Being handed a pair of Nike Zoom Vaporfly Elite is the running equivalent of being handed the keys to Lewis Hamilton’s spare Mercedes F1 car and told to take it for a spin.
I didn’t expect to be sat here just four months after the actual record attempt clutching one of the few pairs of the limited edition Nike Zoom Vaporfly Elite, just like those the athletes wore to tear it around the track at Monza in search of history.
It’s the running equivalent of being handed the keys to Lewis Hamilton’s spare Mercedes F1 car and told to take it for a spin. Which, of course, I did.
First spin in the Nike Zoom Vaporfly Elite
The first thing you notice when you take the Vaporfly Elite out of the box is how light they are considering the amount of midsole they have. One shoe weighs less than my Samsung Galaxy S7 smartphone. Unlike some super-lightweight shoes, these somehow still look a lot more robust. Like there’s more shoe.
One of the ideas behind the shoe was to create a track spike like feel in a marathon shoe, combining lightweight propulsion with enough support and comfort for the 26.2.
The moment you slip them on you’re aware that the shoes are urging you up onto your forefoot, even when you walk but it’s not a feeling that feels like it’s interrupting your own style. Once you get moving it somehow melts into your natural flow, while also giving you a feeling of fast.
I always say you know a good pair of running shoes when you put them on and it’s as if they’re not there and these fit that bill. Thus far I’ve only done a 7km spin around London’s streets in the Nike Zoom Vaporfly Elite but I found the fit was snug and unlike other cushioned shoes, I still felt like I was connected to the ground with decent stability.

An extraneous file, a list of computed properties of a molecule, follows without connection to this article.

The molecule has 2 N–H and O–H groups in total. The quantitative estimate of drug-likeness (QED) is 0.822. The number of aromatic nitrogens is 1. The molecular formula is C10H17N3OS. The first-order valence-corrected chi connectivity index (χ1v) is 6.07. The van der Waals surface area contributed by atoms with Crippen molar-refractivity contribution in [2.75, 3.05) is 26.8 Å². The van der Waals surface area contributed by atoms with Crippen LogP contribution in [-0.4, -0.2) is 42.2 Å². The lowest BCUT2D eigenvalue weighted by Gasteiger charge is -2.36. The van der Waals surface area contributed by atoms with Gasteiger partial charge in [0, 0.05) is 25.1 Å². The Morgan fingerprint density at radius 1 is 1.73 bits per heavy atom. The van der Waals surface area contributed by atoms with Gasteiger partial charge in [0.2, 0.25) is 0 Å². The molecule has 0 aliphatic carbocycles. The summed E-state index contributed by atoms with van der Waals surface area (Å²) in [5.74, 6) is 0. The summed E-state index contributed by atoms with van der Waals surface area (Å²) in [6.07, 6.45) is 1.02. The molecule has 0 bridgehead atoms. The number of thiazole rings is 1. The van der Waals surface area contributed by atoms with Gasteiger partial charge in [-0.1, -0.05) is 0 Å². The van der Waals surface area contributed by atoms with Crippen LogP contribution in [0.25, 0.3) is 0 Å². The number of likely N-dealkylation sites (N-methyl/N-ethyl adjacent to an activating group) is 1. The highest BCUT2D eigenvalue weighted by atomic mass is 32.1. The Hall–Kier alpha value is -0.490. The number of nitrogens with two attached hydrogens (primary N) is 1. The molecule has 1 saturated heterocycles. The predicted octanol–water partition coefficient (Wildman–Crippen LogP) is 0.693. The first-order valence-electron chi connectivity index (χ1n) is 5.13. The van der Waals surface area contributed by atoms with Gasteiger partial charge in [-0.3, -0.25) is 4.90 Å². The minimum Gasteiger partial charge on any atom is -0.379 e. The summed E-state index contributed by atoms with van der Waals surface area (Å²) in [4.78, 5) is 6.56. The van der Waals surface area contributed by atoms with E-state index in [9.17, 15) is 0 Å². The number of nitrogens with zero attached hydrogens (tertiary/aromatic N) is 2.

This is the first pair of race shoes I think I’ve ever worn that feel minimal while also offering the kind of cushioned ride you’d get in a training shoe but without feeling spongey.
For us mortal everyday runners who can only dream of running a Park Run at Kipchoge’s marathon pace, light is nothing without comfort and these tick both boxes.
Naturally the question I want to answer is how fast these shoes can really make me? And with that in mind…
It’s time to (Vapor)fly
If you’re given a pair of shoes as rare as this, you’ve got to do something special with them. And so I’ve spent the last week wondering how to do them justice. Eventually it was WIRED.co.uk’s run-obsessed editor Matt Burgess who gave me an inspired idea on Instagram.
“Just spend the next six months smashing all your PBs with them. That’ll do it.” It was a casual comment from Matt but that little seed has been growing ever since and so my fate has been sealed. My goals are set. 2018 will be the #YearofPBs. It’s time for my own version of Nike’s ambitious project, let’s call it #Breaking3.
In 2018, I will use my Nike Zoom Vaporfly Elite to break my personal best over every distance up to the marathon. What does that look like numbers? Here are my current PBs.
Half marathon: 1:22:53
1 mile: 5:40
Aside from my mile PB, all of these times were run more than 3 years ago when I was a sprightly 36 year old. By the time I set about breaking them I’ll be bearing down on my 40th birthday. Wish me luck.